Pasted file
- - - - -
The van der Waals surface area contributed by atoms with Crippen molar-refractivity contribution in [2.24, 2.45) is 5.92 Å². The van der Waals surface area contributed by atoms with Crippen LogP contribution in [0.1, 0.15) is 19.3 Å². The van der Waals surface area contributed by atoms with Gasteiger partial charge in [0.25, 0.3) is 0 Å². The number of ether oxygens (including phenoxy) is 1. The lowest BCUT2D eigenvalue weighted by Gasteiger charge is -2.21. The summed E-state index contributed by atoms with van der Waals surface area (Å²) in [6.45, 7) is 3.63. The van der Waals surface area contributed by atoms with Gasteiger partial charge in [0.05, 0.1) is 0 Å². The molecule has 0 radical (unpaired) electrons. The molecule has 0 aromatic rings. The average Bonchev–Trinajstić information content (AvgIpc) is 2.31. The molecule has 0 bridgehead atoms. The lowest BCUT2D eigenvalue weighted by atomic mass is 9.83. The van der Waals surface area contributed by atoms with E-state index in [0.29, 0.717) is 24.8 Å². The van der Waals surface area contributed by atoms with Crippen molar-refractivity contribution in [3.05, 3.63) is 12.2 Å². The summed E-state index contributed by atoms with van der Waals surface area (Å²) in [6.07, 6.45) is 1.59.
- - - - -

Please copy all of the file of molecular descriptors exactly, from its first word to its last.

The van der Waals surface area contributed by atoms with Crippen molar-refractivity contribution in [2.24, 2.45) is 5.92 Å². The van der Waals surface area contributed by atoms with Crippen LogP contribution in [0.1, 0.15) is 19.3 Å². The van der Waals surface area contributed by atoms with Gasteiger partial charge in [0.25, 0.3) is 0 Å². The number of ether oxygens (including phenoxy) is 1. The lowest BCUT2D eigenvalue weighted by Gasteiger charge is -2.21. The summed E-state index contributed by atoms with van der Waals surface area (Å²) in [6.45, 7) is 3.63. The van der Waals surface area contributed by atoms with Gasteiger partial charge in [0.05, 0.1) is 0 Å². The molecule has 0 radical (unpaired) electrons. The molecule has 0 aromatic rings. The average Bonchev–Trinajstić information content (AvgIpc) is 2.31. The molecule has 0 bridgehead atoms. The lowest BCUT2D eigenvalue weighted by atomic mass is 9.83. The van der Waals surface area contributed by atoms with E-state index in [0.29, 0.717) is 24.8 Å². The van der Waals surface area contributed by atoms with Crippen molar-refractivity contribution in [3.05, 3.63) is 12.2 Å². The summed E-state index contributed by atoms with van der Waals surface area (Å²) in [6.07, 6.45) is 1.59.